South Sudan’s Army Faces Accusations of Civilian Abuse

South Sudan’s Army Faces Accusations of Civilian Abuse

sub-sub-southsudan-articleLargeBy NICHOLAS KULISH

NY Times – PIBOR, South Sudan — As the international community pours billions of dollars into South Sudan in an effort to make it a viable nation, Western observers are now worried that the armed forces in a country they helped create have been preying on civilians.

Witnesses have described soldiers from the Sudan People’s Liberation Army indiscriminately firing on busy market squares, fatally beating noncombatants and raping women.

It is not as if this young nation is lacking in challenges. Since it achieved independence two summers ago, South Sudan has been bedeviled by poverty, high infant mortality, a crippling lack of infrastructure, internal rebellion and frequent disputes over oil and the border with Sudan. In July, South Sudan’s president, Salva Kiir, abruptly fired the entire cabinet and the vice president, raising political uncertainty even further.

But another longstanding problem — large-scale violence against civilians — has been particularly damaging, claiming thousands of lives in recent years. It is not just deadly clashes among ethnic groups that alarm humanitarian groups and diplomats here. Government forces, in their effort to root out rebels, have been accused of targeting the Murle minority as well.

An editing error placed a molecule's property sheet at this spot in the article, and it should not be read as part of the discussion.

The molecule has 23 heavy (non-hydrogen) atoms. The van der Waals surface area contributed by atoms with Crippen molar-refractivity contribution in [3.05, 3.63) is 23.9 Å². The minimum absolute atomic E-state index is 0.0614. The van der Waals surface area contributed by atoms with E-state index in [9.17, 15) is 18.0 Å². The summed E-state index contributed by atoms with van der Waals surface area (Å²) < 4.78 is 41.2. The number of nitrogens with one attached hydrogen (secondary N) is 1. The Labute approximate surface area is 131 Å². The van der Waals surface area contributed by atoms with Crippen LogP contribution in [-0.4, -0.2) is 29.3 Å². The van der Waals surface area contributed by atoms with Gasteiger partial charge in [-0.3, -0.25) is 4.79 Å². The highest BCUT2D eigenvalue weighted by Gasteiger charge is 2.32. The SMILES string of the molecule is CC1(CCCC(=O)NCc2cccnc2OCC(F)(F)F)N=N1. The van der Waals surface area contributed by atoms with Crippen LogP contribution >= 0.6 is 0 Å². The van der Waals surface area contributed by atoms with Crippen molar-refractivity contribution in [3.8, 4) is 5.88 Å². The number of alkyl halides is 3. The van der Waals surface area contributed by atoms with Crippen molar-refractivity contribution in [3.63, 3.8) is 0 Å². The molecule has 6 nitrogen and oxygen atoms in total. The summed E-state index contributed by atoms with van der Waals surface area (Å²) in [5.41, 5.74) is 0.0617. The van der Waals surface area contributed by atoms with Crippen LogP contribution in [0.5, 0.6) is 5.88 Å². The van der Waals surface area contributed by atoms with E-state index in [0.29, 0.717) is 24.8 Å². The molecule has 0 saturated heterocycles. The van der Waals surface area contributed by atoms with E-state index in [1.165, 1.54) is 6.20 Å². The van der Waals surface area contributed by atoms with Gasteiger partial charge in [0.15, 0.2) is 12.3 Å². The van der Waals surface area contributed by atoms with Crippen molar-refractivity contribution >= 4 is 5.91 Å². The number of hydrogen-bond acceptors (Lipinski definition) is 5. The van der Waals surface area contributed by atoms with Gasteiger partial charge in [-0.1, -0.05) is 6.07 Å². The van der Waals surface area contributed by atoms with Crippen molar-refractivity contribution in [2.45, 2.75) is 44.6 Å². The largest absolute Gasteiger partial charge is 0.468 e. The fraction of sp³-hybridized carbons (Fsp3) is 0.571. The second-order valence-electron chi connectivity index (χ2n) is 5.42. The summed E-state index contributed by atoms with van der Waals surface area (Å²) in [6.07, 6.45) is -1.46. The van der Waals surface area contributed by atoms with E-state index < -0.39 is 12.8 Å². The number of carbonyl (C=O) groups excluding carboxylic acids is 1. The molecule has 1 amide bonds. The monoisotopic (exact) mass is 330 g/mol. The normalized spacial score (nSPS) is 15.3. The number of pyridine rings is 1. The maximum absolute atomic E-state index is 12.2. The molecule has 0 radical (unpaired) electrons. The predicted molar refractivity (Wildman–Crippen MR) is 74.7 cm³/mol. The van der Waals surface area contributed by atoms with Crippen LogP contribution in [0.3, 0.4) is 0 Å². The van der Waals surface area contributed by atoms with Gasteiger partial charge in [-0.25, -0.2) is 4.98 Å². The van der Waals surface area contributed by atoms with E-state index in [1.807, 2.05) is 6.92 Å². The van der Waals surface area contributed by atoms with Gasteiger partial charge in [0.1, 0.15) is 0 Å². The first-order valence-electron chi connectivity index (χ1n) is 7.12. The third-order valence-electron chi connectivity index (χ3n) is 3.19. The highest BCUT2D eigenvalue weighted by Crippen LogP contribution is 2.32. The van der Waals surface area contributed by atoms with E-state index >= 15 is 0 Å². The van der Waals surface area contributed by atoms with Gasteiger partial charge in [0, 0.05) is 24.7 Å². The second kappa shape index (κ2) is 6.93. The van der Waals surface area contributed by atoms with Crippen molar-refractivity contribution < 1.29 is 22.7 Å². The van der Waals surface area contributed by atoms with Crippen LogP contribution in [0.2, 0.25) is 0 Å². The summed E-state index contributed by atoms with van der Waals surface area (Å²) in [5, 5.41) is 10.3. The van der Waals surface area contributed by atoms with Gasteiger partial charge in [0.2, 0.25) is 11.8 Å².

“The most pressing issue is the abuses by the S.P.L.A., by the army,” said Joshua Konyi Irer, the commissioner of Pibor County, where most of the attacks on civilians have taken place.

South Sudan was established as part of an effort to end a civil war with Sudanese forces in the north that claimed more than two million lives. For decades, Sudanese forces killed civilians in the south, often bombing indiscriminately, part of the staggering death toll that generated international support for the separation of South Sudan.

South Sudan’s international backers have taken a huge stake in its stability and success. Last year alone, the United States gave South Sudan $620 million, making it one of the top recipients of American aid in Africa.

“We’ve seen very disturbing reports about abuses,” said Grant Harris, senior director for African affairs at the National Security Council, adding that the United States had been “unequivocal” with Mr. Kiir about “the need for South Sudan to protect human rights, protect civilians and ensure accountability for anyone complicit in human rights violations.”

A village elder from the town of Manyabol described a massacre in May where at least a dozen people were killed after the military opened fire on civilians. Government soldiers rampaged through the market in Pibor in January, killing seven civilians and burning 150 huts, local leaders said.